A Different Way of Seeing

When we go on holiday to our place on the Coromandel Peninsula, we have the opportunity to drive past a particular rock formation from nearly all points of the compass. From the Thames Coast side, it is nothing special against the skyline, but from other angles it takes on striking shapes. Locals call it Castle Rock, but our kids always thought of it as the Giant, because it seems to have the profile of a face like that of the supine (sleeping) Giant in our illustrated version of Oscar Wilde's tale of the Selfish Giant. The point is that whatever vantage point you take, the rock seems to take on a different shape, a metaphor, if you like, of the various perspectives on human endeavour.

I thought of that rock a couple of times this week, while attending an Auckland University Faculty of Education Conference on Supervision. The gathering of about 400 professionals went under the rubric Common Threads, Different Patterns, and called on an image of weaving differing threads of flax together, that had been the theme of a previous conference in 2004. And there certainly were a lot of different threads. I attended because I undertake pastoral supervision for a number of clergy, and was looking for training ideas for our local group as well as fresh insights to my work. (Supervision is the discipline of regular in-depth reflection on one's practice, and work relationships, providing opportunity for celebration of one's successes and examination of one's blunders.) Conference attendees were mainly social workers, with some nurses, occupational and and physio-therapists, and a smattering of teachers and medics. As far as I know I was the only pastoral supervisor there, although two of the workshop presenters from Australia turned out to supervise clergy as well. So I wondered if the proceedings would be relevant enough to justify the cost of the exercise.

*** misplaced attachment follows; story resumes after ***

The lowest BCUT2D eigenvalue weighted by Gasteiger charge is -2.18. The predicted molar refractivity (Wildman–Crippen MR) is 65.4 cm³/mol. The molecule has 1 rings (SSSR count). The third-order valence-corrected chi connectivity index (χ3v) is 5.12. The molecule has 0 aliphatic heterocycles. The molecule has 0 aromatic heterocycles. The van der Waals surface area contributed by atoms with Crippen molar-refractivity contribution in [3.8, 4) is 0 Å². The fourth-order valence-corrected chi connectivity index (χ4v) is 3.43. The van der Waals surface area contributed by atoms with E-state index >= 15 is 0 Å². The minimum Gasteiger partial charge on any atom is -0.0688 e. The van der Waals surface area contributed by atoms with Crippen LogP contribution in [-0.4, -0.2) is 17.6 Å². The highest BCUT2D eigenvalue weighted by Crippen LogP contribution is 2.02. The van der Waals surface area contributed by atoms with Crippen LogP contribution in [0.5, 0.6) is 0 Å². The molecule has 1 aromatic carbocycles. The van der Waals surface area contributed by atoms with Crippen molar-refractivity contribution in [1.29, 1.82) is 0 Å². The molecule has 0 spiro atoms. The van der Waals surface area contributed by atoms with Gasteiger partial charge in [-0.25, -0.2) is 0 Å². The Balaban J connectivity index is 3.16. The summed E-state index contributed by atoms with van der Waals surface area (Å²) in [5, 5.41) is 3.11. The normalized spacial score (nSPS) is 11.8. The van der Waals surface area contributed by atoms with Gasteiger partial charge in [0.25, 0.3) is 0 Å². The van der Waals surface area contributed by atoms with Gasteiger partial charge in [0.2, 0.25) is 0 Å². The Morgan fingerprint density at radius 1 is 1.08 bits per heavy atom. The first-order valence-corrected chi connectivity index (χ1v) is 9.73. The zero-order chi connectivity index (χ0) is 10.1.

I had no reason to be concerned; nearly everything I heard connected in some way with my supervision role. Sure, the keynote speakers were from widely divergent contexts - child protection, iwi social services, clinical supervision of health professionals and university teaching - and their presentations were not specifically tied into the practice of supervising clergy. But each one had nuggets for me to take away, structures and paradigms to adapt, insights to apply. The workshops (67 of them; I got to attend ten) were even more diverse; I chose topics I thought might be helpful, and mostly I was right, but I came away realising the profession of supervisor has many differing applications. Some people must be supervised by their "line manager", so the exercise has elements of assessment and appraisal as well as ongoing education; others intentionally take up supervision from someone from another organisation or in private practice, so as to keep clear boundaries with confidentiality and self-disclosure. Even the name supervision has a variety of interpretations; some saw the word "super-" as meaning "over", others as "extra", and still others as "big picture."
I certainly came away with "something extra" and a bigger picture, and an awareness that like Castle Rock, supervision has a number of faces depending on one's perspective. The image of the multifaceted mountain has given me a tack for a sermon on the diverse community in the first century church at Syrian Antioch (Acts 13) this week. But nowhere did the notion of diverse perspectives come across more clearly than in a workshop using Playmobil figures and a storyboard; but I'll post about that next time!

When this week have you been aware that someone is coming from a different angle than you? Were you able to see things from their standpoint?

Mā te rongo, ka mōhio; Mā te mōhio, ka mārama;

Mā te mārama, ka mātau; Mā te mātau, ka ora.

Through resonance comes cognisance; through cognisance comes understanding;

through understanding comes knowledge; through knowledge comes life and well-being.

Maori Proverb.